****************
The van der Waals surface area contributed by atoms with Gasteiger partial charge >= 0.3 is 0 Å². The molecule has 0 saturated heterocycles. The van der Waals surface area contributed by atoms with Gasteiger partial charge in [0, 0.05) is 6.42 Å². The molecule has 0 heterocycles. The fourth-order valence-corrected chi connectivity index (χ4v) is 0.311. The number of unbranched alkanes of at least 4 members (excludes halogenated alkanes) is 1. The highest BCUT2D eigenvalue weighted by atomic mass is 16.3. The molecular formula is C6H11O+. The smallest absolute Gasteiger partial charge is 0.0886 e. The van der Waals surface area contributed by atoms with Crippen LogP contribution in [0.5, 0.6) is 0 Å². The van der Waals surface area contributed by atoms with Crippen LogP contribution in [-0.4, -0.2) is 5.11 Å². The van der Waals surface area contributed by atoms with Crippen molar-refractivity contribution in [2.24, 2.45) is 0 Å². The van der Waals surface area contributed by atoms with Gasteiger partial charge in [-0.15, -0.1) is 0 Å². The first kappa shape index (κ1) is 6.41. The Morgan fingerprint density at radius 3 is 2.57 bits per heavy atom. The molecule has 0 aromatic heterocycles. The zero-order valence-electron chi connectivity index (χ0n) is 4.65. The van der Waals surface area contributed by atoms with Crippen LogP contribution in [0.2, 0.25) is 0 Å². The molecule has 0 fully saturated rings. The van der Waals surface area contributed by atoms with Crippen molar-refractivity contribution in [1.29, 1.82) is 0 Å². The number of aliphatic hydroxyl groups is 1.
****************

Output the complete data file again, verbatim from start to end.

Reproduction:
The van der Waals surface area contributed by atoms with Gasteiger partial charge >= 0.3 is 0 Å². The molecule has 0 saturated heterocycles. The van der Waals surface area contributed by atoms with Gasteiger partial charge in [0, 0.05) is 6.42 Å². The molecule has 0 heterocycles. The fourth-order valence-corrected chi connectivity index (χ4v) is 0.311. The number of unbranched alkanes of at least 4 members (excludes halogenated alkanes) is 1. The highest BCUT2D eigenvalue weighted by atomic mass is 16.3. The molecular formula is C6H11O+. The smallest absolute Gasteiger partial charge is 0.0886 e. The van der Waals surface area contributed by atoms with Crippen LogP contribution in [0.5, 0.6) is 0 Å². The van der Waals surface area contributed by atoms with Crippen LogP contribution in [-0.4, -0.2) is 5.11 Å². The van der Waals surface area contributed by atoms with Crippen molar-refractivity contribution in [2.24, 2.45) is 0 Å². The van der Waals surface area contributed by atoms with Gasteiger partial charge in [-0.15, -0.1) is 0 Å². The first kappa shape index (κ1) is 6.41. The Morgan fingerprint density at radius 3 is 2.57 bits per heavy atom. The molecule has 0 aromatic heterocycles. The zero-order valence-electron chi connectivity index (χ0n) is 4.65. The van der Waals surface area contributed by atoms with Crippen LogP contribution in [0.2, 0.25) is 0 Å². The molecule has 0 fully saturated rings. The van der Waals surface area contributed by atoms with Crippen molar-refractivity contribution in [1.29, 1.82) is 0 Å². The number of aliphatic hydroxyl groups is 1.